Having read the book by Anthony Burgess long before I ever saw the film, I knew roughly what to expect and Kubrick stayed pretty faithful to the text, with the exception of the ending. The cast and crew worked from copies of the book rather than a structured screenplay, allowing for the film to flow in a similar way to the words on the page. What is strikingly different though is the imagery. When you read a book as good as Burgess’ novel you build a world in your mind, the events happen in a way that your brain is comfortable to compute and your mind, whilst stretching your own comfort, never allows you to break. Your mind is not Stanley Kubrick’s mind though and his idea of imagery is vastly different to yours. This, to me at least, is the most artistic film Kubrick ever made. It truly is a thing of beauty when watched only as an exercise in filmmaking and with his use of humour, music and art within scenes you can see why the classification board had no problem granting the film permission to be seen. The true horror in A Clockwork Orange is not what actually occurs in front of your eyes but more what the visuals Kubrick uses do to your own imagination. You all think you saw the poor woman’s head get caved in by a massive ceramic penis but you didn’t. That isn’t there. Whilst grossly offensive the scene may be it is some of the cleverest filmmaking ever committed to screen.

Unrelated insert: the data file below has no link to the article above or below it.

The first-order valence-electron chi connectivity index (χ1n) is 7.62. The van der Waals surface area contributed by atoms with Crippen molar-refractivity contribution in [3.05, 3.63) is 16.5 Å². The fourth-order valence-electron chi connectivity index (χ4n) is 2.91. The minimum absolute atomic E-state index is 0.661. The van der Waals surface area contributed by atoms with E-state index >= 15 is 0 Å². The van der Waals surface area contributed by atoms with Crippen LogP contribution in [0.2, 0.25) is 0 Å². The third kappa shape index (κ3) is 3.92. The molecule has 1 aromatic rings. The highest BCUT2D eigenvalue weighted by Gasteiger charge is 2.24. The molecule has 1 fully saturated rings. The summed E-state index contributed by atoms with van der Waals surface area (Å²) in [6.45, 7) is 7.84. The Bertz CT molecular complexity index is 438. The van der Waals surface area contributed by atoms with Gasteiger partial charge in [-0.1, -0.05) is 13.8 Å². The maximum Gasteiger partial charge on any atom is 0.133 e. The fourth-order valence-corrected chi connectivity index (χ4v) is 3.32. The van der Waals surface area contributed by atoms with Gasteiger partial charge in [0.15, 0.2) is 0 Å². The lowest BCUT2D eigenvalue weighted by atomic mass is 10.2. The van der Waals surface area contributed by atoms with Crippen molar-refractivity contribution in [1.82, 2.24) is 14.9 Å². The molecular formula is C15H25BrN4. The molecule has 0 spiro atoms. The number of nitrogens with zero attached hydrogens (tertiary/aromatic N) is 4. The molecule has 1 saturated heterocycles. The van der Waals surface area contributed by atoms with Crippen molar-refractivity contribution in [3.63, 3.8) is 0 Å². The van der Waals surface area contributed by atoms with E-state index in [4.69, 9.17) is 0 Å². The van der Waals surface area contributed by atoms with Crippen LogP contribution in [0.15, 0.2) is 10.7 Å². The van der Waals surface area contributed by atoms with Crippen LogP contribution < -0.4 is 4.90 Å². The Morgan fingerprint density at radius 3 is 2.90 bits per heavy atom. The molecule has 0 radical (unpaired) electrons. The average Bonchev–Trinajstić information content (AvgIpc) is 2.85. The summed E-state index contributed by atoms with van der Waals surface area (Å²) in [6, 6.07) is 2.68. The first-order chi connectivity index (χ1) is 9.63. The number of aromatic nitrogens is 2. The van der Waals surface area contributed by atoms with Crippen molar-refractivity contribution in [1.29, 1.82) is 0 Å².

Again, as a filmmaking exercise A Clockwork Orange should be a blueprint for all aspiring filmmakers to follow. Its casting is perfect, I’ll get to Malcolm McDowell in a moment, its soundtrack was unnerving, its cinematography transcended anything that had been on screen before 1972 when the film was released, its attention to detail and search for perfection mainly in Kubrick’s ability to listen to ideas from everyone on set regardless of their importance leads to a film that shows what a wholly inclusive team can produce. It is also a disgusting, violent, anti society, over the top examination of mankind and men in packs in particular. The esteemed Roger Ebert said “A Clockwork Orange is an ideological mess, a paranoid right-wing fantasy masquerading as an Orwellian warning.” and it’s hard to argue with Ebert, who saw more below the surface than most critics, but that’s another thing in the films favour, it self markets. You do not need to spend a billion dollars on trailers and worldwide marketing with a film like A Clockwork Orange. Those whose friends say how despicable the film is will go and see it for themselves and then tell their other friends of their horror, those who are a bit more anarchic will hear the reviews and go and see it because the actions of Alex appeal to them and yes there is people in society that are like that although I’m yet to be convinced of the direct link between media and violence. I have watched A Clockwork Orange a dozen times and never once carried out any of the acts portrayed in the movie. The shining light of A Clockwork Orange though is undoubtedly Malcolm McDowell.